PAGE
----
Europe

Italian farmers protest after 'blue mozzarella' imports

  • 6 July 2010
  • From the section Europe
Blue mozzarella ball confiscated by Italian police in Turin (22 June 2010)
Image caption The blue mozzarella scandal angered Italy's agriculture minister

Thousands of Italian farmers have taken part in a demonstration on the Austrian border to protest at the importation of food with Italian-sounding branding.

They say the imports are harming Italy's reputation for quality food.

The protest at the Brenner Pass was sparked by the seizure last month of a batch of mozzarella balls from Germany which turned blue when exposed to air.

The maker of the cheese, Milchwerk Jaeger, has said a harmless bacterium found in groundwater was responsible.

Mozzarella is Italy's favourite cheese, with 60% of people regularly eating it.

Protection

Tuesday's protest took place at the mouth of the Brenner Pass, which runs under the Alps. Italian border police inspected trucks bringing in milk, meat and other items.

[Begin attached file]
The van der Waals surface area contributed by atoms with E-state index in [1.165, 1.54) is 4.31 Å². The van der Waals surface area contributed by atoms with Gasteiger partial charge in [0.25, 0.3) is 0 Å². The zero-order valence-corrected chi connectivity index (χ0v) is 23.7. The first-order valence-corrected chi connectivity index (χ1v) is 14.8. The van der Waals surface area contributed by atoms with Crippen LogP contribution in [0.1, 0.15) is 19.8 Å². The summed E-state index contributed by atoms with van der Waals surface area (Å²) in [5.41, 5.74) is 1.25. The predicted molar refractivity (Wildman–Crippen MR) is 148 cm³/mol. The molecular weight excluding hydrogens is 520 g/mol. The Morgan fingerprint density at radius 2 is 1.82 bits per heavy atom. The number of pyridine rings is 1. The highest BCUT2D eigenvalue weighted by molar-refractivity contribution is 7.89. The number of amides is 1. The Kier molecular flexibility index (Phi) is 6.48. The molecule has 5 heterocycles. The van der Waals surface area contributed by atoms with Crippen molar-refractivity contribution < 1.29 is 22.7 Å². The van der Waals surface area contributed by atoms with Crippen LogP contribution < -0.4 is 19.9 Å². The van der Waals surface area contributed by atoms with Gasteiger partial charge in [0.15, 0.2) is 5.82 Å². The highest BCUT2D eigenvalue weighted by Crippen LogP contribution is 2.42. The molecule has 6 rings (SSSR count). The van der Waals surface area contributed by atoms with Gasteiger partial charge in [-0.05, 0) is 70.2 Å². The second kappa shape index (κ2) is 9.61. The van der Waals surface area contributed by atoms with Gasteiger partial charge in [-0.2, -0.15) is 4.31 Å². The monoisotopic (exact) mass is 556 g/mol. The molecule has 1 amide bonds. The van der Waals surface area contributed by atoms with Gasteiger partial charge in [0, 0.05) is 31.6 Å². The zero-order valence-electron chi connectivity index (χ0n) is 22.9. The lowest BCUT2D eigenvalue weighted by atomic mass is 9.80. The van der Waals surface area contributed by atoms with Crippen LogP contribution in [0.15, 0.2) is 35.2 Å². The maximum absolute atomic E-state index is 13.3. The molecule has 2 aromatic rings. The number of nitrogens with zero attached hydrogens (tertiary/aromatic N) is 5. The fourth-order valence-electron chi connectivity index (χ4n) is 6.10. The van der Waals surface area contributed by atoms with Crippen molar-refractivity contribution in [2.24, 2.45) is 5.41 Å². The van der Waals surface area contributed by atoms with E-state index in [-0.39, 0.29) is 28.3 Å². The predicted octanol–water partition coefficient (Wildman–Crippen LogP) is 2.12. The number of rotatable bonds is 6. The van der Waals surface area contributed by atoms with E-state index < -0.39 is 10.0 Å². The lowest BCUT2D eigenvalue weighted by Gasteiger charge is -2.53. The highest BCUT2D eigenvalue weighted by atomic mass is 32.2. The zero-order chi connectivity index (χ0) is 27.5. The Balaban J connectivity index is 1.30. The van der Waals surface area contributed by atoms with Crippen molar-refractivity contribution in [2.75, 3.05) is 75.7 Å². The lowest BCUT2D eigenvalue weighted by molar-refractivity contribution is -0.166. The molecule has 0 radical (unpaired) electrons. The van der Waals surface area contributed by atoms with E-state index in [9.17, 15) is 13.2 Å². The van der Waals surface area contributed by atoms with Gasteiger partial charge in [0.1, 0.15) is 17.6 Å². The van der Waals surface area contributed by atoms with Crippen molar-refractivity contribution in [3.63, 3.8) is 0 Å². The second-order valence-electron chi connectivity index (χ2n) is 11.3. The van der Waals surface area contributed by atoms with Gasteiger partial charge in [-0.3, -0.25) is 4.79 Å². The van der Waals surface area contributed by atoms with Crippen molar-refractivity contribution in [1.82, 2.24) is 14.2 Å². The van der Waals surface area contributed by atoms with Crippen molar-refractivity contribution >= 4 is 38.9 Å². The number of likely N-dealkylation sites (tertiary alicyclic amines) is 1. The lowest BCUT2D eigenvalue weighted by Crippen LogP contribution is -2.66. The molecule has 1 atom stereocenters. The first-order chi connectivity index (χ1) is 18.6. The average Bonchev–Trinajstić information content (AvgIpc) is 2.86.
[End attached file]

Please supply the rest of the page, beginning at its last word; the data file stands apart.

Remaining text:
The farmers say sub-standard versions of Italy's favourite foods are being imported and that consumers are being misled by the branding.

The row started after police seized of a tonne of Mozzarella balls from Germany which turned blue when taken out of its packaging.

Italy's agriculture minister and the country's main farm lobby, Coldiretti, said they were incensed at the contamination, which they said harmed the reputation of Italy as a quality food-maker.

Although the mozzarella was marked as made in Germany, Milchwerk Jaeger's brands have Italian-sounding names such as Fattorie Torresina, Lovilio and Monteverdi.

Italians have a history of jealously guarding the world-class status of many of their home-grown products.

The buffalo variety of Mozzarella is highly protected under Italian law and makers of Chianti Classico wine have teams of lawyers on the look out for copycats.

Pizzerias in Naples meanwhile recently celebrated a decision by the European Union to grant them a Traditional Speciality Guaranteed (TSG) label in order to discourage imitations.

All these measures are designed to protect the exclusivity of products which, in turn, enable the makers to charge premium prices.

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